All this makes me think that the fear of street crime in Jo’burg is grossly exaggerated. But then, there are all these other things. Like the fact that both of the Canadian interns at CALS had run-ins with crime during their few months here (a mugging and two ATM scams). And that my fellow Fulbright scholar actually witnessed a robbery/murder when he was here a few years ago.

Anecdotal evidence being what it is, I decided to investigate this question more deliberately. I started with a fascinating book about crime in South Africa, People Who Have Stolen from Me, which I reviewed on the blog a while back.

That book is great for getting an impression of the landscape of crime in South Africa, characterized by massive income inequalities, rapid social change, police corruption, and a weak state. But it’s also based mostly on anecdotal evidence.

To get a more accurate picture, I turned to statistics.

First off, I quickly learned that you have to treat crime statistics with a great deal of caution. For certain crimes, such as rape and domestic violence, the official figures are notoriously unreliable, because of massive underreporting to the police. Canada, for instance, has the world’s second-highest rate of reported rapes; not because rape is especially common there, but because its criminal justice system is especially victim-friendly.

Official murder statistics, however, are considered relatively reliable. Because murder is a particularly serious crime that tends to leave behind indisputable evidence (a body), it almost always gets reported and counted. So this is the best indicator to use when trying to compare crime rates over time or between locations.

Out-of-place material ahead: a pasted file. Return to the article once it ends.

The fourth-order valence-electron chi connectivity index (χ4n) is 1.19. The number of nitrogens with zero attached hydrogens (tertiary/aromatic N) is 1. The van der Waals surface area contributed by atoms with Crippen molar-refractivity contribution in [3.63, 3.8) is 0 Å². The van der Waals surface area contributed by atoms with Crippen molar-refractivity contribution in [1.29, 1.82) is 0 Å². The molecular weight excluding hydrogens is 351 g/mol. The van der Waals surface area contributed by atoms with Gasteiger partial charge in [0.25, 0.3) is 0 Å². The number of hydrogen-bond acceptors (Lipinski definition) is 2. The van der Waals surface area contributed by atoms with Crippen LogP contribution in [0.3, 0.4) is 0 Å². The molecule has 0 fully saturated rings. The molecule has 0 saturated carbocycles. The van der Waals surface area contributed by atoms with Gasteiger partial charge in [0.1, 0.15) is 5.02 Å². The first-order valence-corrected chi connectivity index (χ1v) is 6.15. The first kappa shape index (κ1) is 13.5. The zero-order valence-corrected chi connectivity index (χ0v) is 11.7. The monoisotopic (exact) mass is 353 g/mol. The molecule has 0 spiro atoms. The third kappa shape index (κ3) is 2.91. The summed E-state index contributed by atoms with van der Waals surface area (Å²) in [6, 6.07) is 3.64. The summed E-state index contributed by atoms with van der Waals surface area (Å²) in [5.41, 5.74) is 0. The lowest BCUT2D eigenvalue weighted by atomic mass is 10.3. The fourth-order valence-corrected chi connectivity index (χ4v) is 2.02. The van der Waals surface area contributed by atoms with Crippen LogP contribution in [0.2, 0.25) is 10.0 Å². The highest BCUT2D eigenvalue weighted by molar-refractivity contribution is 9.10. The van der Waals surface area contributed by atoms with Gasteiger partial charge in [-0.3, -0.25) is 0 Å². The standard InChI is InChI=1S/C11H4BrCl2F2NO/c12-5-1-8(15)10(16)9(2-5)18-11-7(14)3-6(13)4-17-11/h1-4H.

I was surprised to see how dramatically murder rates can vary over time. In 1985 there were 147 murders in Washington DC; a rate of 23/100,000 residents. By 1991 the figure was 482; a rate of 81/100,000. That’s almost a four-fold increase in the murder rate over only seven years. The rate is now back down to around 35/100,000.

So you can’t speak of a city or country’s crime rate as if it is something steady over time. Murder statistics — and presumably other varieties of crime as well — are actually very sensitive to things like improved policing, or DC’s mid-1980s crack epidemic.